The National Coast Guard received no distress call from the ship, a government statement said, adding that police are investigating possible negligence. Attempts to stabilise the vessel and pump the remaining fuel from its hold have failed, and local authorities fear bad weather, rough seas and strong currents could further rupture the tanker. “Due to bad weather and constant pounding over the past few days, the starboard side bunker tanker has been breached, and an amount of fuel oil has escaped into the sea,” said Nagashiki Shipping Co. Ltd, owner and manager of the vessel, in an emailed statement. “Given poor sea conditions, salvage efforts are currently on hold.” Sunil Dokwarkasing was quite scathing on the subject of the clean-up, adding that “in the environment, the first thing we do is consider precautionary principles… and this particular principle has been totally neglected by the government in their decision making. Had they emptied the tanks of the ship, the probability of leakage would have been minimised.”

Akihiko Ono, executive president of the shipping company, today told a press conference in Tokyo “we apologise profusely and deeply for the great trouble we have caused… we will do everything in our power to resolve the issue.” A statement from the Japanese foreign ministry says the country is planning to send a six-person disaster relief team, at the request of the Mauritian government, to help with removing the oil. France is also sending a specialist team and equipment. Meanwhile, police in Mauritius, accompanied by the ship’s Indian captain, are preparing to board the vessel and conduct a search.

The vessel ran aground on a reef about 3km from the mainland.

A government environmental outlook released nearly a decade ago stated that Mauritius has a National Oil Spill Contingency Plan, but the equipment on hand was only “adequate to deal with oil spills of less than ten metric tonnes”. In case of major spills, it said, help could be sought from other Indian Ocean countries or international oil spill response organisations. Some 400 sea booms, mostly homemade, have been floated out into the lagoon, in an attempt to prevent the oil spreading in the strong marine currents. Surface oil is also being pumped out of the ocean. “The clean-up efforts by the civil societies, NGOs, service clubs and others, have surpassed the government’s effort to deal with cleaning, mitigation and containing the spreading of oil,” says Sunil.

Greenpeace’s Happy Khambule concluded, “there exists no guaranteed safe way to extract, transport and store fossil fuel products. This oil leak is not a twist of fate; it is the result of our twisted addiction to fossil fuels – we must react by accelerating our withdrawal from fossil fuels. The risks associated with oil include aggravating the climate crisis, devastating oceans and biodiversity and threatening local livelihoods around some of Africa’s most precious lagoons”.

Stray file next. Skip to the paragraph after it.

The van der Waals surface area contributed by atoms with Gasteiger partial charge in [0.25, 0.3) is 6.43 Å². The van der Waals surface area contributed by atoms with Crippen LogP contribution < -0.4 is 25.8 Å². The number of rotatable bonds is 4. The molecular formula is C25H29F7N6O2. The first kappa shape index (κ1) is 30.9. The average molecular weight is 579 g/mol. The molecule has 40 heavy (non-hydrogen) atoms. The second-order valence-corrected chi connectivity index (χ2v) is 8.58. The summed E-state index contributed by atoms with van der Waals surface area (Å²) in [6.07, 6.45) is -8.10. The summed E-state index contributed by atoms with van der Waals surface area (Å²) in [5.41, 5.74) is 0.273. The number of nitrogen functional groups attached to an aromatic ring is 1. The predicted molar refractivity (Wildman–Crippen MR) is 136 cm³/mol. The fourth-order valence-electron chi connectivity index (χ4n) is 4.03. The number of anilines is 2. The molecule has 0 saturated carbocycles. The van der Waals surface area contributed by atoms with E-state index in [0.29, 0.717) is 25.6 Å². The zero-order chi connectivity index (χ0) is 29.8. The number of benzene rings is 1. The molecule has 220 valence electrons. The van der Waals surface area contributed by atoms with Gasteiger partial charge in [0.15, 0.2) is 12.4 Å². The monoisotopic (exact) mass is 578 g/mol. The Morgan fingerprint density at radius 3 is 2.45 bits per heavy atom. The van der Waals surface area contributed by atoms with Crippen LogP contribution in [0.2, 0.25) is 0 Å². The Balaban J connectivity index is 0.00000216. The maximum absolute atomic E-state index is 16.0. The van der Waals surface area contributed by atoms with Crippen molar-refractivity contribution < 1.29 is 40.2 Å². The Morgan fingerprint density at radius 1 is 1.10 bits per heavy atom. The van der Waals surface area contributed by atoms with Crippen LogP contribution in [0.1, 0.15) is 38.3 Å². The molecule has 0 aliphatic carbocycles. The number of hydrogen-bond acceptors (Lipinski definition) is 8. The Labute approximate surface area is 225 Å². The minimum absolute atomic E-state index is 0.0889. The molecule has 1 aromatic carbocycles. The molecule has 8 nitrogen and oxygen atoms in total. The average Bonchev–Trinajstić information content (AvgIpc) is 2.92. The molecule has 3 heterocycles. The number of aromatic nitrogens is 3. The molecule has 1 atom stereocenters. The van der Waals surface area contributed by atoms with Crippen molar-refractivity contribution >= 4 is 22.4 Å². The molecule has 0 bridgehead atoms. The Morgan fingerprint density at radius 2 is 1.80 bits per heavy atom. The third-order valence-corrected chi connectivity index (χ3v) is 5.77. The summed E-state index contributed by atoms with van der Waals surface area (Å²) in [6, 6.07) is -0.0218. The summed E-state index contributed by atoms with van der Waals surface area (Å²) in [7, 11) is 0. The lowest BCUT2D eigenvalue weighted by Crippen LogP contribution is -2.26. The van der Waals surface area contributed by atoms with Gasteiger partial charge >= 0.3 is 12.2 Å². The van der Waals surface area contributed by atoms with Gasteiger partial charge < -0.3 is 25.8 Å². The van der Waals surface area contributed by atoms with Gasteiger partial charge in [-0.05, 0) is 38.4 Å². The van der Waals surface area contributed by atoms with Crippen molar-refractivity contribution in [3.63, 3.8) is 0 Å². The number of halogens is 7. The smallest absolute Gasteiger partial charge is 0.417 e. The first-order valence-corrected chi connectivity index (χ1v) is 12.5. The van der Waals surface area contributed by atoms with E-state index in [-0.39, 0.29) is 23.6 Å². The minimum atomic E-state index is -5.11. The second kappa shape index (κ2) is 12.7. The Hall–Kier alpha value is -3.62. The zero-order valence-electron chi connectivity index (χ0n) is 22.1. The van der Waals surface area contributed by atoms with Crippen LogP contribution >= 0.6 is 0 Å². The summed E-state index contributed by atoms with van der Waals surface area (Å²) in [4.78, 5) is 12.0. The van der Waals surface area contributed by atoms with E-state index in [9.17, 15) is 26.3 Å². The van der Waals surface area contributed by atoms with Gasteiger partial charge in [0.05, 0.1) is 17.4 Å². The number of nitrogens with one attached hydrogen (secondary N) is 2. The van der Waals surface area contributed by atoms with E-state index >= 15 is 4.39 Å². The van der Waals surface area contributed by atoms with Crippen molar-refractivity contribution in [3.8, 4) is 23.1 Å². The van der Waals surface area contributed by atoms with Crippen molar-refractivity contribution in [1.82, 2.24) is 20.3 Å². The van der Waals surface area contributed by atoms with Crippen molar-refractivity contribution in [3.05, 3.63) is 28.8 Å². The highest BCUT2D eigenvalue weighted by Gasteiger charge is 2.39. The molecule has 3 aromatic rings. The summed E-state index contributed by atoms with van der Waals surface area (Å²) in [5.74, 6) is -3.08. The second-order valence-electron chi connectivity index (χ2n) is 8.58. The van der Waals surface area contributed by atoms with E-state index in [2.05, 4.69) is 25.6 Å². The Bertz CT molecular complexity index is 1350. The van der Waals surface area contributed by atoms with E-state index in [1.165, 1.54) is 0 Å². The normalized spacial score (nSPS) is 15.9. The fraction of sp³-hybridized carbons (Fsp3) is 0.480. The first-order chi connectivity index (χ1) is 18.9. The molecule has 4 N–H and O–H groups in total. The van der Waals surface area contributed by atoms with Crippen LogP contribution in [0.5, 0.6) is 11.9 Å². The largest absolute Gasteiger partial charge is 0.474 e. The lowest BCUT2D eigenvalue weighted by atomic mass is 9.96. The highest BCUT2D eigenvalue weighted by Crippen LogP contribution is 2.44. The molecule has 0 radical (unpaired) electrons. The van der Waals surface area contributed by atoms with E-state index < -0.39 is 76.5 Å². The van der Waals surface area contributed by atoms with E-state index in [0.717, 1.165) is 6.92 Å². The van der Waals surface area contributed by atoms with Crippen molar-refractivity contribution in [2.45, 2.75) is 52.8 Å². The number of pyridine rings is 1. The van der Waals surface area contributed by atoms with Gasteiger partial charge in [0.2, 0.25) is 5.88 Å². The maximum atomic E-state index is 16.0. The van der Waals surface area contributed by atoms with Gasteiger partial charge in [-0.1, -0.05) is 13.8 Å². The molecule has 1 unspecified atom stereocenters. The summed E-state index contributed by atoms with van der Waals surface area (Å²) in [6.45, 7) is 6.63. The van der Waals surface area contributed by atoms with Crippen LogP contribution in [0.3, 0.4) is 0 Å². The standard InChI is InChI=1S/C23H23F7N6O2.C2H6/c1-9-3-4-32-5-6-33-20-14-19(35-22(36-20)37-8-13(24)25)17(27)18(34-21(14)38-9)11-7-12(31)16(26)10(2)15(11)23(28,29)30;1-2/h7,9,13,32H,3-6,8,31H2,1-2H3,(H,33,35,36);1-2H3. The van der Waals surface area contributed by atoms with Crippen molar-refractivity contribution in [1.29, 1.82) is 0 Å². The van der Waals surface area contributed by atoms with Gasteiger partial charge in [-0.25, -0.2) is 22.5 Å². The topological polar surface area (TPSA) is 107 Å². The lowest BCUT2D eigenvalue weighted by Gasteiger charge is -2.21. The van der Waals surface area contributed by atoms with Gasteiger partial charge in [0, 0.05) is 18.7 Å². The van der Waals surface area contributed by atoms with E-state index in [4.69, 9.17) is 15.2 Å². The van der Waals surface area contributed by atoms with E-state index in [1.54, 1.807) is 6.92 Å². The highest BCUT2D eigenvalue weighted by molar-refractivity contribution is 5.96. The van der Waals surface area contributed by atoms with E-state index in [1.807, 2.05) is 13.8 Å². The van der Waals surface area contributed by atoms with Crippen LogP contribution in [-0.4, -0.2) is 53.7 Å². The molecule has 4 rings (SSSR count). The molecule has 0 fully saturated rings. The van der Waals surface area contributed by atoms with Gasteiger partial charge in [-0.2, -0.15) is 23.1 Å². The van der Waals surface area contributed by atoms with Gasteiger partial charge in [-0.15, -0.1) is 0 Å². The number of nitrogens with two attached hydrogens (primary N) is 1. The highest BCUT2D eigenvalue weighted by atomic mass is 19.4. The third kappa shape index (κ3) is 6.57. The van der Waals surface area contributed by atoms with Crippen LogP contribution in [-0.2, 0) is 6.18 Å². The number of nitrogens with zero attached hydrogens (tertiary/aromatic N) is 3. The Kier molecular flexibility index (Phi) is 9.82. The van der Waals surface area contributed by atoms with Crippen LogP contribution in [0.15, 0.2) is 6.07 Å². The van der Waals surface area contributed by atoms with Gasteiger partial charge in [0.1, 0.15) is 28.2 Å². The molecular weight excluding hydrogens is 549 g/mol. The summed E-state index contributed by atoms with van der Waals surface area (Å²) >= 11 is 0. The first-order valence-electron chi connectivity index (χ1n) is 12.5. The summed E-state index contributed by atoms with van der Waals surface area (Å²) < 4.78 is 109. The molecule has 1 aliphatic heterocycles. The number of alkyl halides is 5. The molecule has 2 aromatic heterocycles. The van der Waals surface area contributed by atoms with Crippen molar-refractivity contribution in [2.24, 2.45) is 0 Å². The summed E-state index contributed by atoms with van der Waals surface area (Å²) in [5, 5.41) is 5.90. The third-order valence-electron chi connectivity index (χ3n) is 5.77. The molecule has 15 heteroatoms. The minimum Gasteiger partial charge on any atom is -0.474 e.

Update 15 August 2020:

Over the past few days, salvage teams have been battling rough seas to remove the remaining oil as cracks spread across the hull of the MV Wakashio. The ship finally broke apart three weeks after it ran aground. The Mauritian Wildlife Foundation confirmed that there were still around 100 tonnes of oil remaining on board but that there is chance that this can be contained. A further 653 tonnes have been pumped out of the lagoon to date. According to Greenpeace Africa, volunteers are being asked to cease their activities and stay away from the waterfront.

CALL TO ACTION:

1. If you are in Mauritius you can register to volunteer for beach clean-ups with the Beach Authority office at the Blue Bay Marine Park Centre, the contact person there being Daniel Laurent, Tel: +5259 7355.

2. If you would like to contribute to helping Mauritian Wildlife Foundation actions, please contact MWF hotlines +5710 4141, 5473 0103 and +5948 9823 and let them know how you can help.

3. If you would like to help financially and contribute to the Wakashio Fund, you can donate online via the website https://www.mauritian-wildlife.org/donate mentioning ‘Wakashio’.


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Sarah Kingdom

Born and raised in Sydney, Australia, before moving to Africa at the age of 21, Sarah Kingdom is a mountain climber and guide, traveller, yoga teacher, trail runner and mother of two. When she is not climbing she lives on a cattle ranch in central Zambia. She guides and runs trips regularly in India, Nepal, Tibet, Russia and Ethiopia, taking travellers up Tanzania’s Mount Kilimanjaro numerous times a year.